Animal Crossing: Pocket Camp isn’t supposed to be out until November, but for some reason Android owners [Update: and iOS users too] in Australia can download and play the game right now. And hey, I’m an Android owner in Australia, so let me show you how this thing actually works.

Players are greeted by KK Slider before being dropped off for a tutorial with Isabelle.

Like Super Mario Run, Pocket Camp takes an established Nintendo series and tries to make it work on a mobile device, modifying its fundamentals to fit mobile’s free-to-play sensibilities. Unlike Super Mario Run, though, Pocket Camp feels like a much fuller experience, one less compromised by the, well, compromises needed to make the move to iOS and Android.

For anyone who has been hanging out for the series to make the jump to a more modern system, it looks gorgeous on my Pixel XL’s screen, with nice clean edges and bright, vibrant colours. You might not have been expecting this to be the best-looking Animal Crossing game ever made, but hey, that’s what we’ve got.

You’re given quite a lot of customisation options before getting started (and you can revisit this at any time in a menu to make adjustments).

Like most Animal Crossing games, you once again take on the role of a human kid dumped at the doorstep of an animal community, only instead of a town, you’ve now been put in charge of a type of summer camp. The basic premise of the game remains the same—run around doing mundane tasks like collecting fruit in exchange for rewards, making friends along the way—only the camp setting gives everything a slight twist.

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The game is centred around your campground, which you can kind of view as a replacement for your house in regular Animal Crossing games. It’s a central space where you can get new furniture and arrange it, but instead of simply doing so for your own pleasure, you’re looking to create a space for your animal friends to hang out.

The map screen is where to jump from location to location. While the game loads (and downloads data, around 50-80mb at a time), you can play a quick little minigame to collect coins.

Pocket Camp’s essential services are spread across multiple areas that you need to drive between. Fishing is done at the beach, for example, while you need to head to the woods if you want to pick fruit.

Fishing is much the same as you’re used to (if a bit easier, since you now need to tap), but note the cooldown timer on the fruit trees, there to stop you going nuts and farming your way to a quick luxury campground.

This kind of work is familiar to anyone who has played Animal Crossing before, but what’s new here is that you’re not just collecting items to sell, you’re gathering them to craft, because that’s what Pocket Camp’s economy (both in-game and in the real world) is based on.

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To get new furniture and props for your camp, you need crafting materials, which are gained both naturally (by fishing, picking, etc) and by trading rewards (giving a fish to an animal who wants one, for example, might result in them giving you some cotton).

The central camping ground area.

Get enough and you can have new stuff built. Which takes time, and here we see the lure of real money transactions creeping in. If you want to get a new bed made, it might take a while in realtime, or you could just spend some Leaf Tickets and have production sped up. These tickets can be earned through play, and you don’t need them since they’re not doing anything that impacts gameplay, but they’re also available for real money, so the temptation is obviously there.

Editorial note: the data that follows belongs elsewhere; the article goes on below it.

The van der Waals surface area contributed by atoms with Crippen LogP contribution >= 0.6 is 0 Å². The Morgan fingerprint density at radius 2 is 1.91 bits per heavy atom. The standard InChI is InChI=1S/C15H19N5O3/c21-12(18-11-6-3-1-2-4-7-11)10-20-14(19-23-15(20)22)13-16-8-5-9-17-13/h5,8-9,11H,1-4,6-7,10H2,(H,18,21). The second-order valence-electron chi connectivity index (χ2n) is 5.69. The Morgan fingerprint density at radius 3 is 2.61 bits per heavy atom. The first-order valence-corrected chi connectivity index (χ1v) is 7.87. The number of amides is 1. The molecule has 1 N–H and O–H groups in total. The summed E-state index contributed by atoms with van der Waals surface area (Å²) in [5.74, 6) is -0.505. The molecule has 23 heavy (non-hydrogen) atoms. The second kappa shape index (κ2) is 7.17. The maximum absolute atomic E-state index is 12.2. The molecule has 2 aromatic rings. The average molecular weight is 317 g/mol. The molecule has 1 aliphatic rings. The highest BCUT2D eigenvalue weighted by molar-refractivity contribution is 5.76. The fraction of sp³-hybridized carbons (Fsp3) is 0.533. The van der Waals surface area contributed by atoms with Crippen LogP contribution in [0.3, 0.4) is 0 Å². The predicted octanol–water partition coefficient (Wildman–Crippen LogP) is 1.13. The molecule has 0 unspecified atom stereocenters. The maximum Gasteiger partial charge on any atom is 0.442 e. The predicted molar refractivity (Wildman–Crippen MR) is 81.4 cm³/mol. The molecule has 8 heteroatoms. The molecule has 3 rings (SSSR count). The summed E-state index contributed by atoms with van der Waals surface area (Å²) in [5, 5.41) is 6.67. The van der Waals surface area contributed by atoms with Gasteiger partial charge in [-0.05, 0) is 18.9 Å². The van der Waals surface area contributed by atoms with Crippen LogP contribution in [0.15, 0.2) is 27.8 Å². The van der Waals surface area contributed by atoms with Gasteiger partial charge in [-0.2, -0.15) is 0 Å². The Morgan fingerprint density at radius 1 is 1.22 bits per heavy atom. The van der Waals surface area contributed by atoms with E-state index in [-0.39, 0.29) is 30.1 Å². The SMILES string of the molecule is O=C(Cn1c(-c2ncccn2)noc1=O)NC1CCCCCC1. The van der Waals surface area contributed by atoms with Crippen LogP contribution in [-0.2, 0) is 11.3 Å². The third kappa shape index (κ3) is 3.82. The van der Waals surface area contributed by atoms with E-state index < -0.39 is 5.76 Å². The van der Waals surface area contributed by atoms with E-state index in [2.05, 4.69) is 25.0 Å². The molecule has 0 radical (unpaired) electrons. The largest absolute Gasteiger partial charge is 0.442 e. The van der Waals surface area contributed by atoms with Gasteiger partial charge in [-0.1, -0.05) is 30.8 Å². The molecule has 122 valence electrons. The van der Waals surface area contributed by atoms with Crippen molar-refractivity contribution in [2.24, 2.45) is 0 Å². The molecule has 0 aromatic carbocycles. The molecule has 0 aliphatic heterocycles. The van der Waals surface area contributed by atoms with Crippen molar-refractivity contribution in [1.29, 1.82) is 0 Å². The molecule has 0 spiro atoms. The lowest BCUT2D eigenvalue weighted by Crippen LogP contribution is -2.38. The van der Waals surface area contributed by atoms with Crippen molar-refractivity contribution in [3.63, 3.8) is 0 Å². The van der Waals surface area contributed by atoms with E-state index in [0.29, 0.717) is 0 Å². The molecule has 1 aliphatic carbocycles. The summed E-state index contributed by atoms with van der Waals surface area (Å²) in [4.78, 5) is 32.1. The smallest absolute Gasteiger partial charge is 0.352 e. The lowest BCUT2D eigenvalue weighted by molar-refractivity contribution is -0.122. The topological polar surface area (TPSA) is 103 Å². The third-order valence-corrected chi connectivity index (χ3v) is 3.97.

Once you’ve crafted a piece of furniture, you’re able to place it in your camping ground.

Leaf Tickets can also be spent on things like inviting KK Slider to your camp.

There are banner ads promoting these offers.

Where this would feel like a gross intrusion in most series, when it comes to Animal Crossing—whose entire reason for being is to revel in the most fucked up elements of capitalism—what does it matter! Where the grind is something most people pay to avoid in phone games, in Animal Crossing it’s often been the point, and something players have had to do regardless of the platform. Now they’re free to keep on grinding if they want, or pay a few bucks here and there if they ever feel impatient.

This is Jay. Jay and me are now friends. As you can see from the detailed friendship status.

Because the game’s only out in Australia, and it was only released a few hours ago, I couldn’t really try out the social and muliplayer stuff, which is a bit of a shame; being able to directly show off your camp to friends seems like a massive part of Pocket World’s experience.

But what’s there at the moment feels, for all the changes to the game’s presentation, like a fundamentally Animal Crossing experience. You run around a map doing jobs for animals, you talk to them, they’ll say funny stuff in that iconic chirpy voice and at the end of the day you’ll have scraped together enough compensation to maybe build yourself a bedside table.

Only now you can do it on your phone and it’s free.

Obviously these are just some early impressions based on the game being available in a single region, not a review, and we’ll have to see how multiplayer works and what effect on the community any tinkering with the game’s economy has later down the line. But as someone who yesterday was fully prepared for an Animal Crossing phone game to be a glorified Miitomo, I’ve been surprised by how much of an Animal Crossing game Pocket Camp has turned out to be.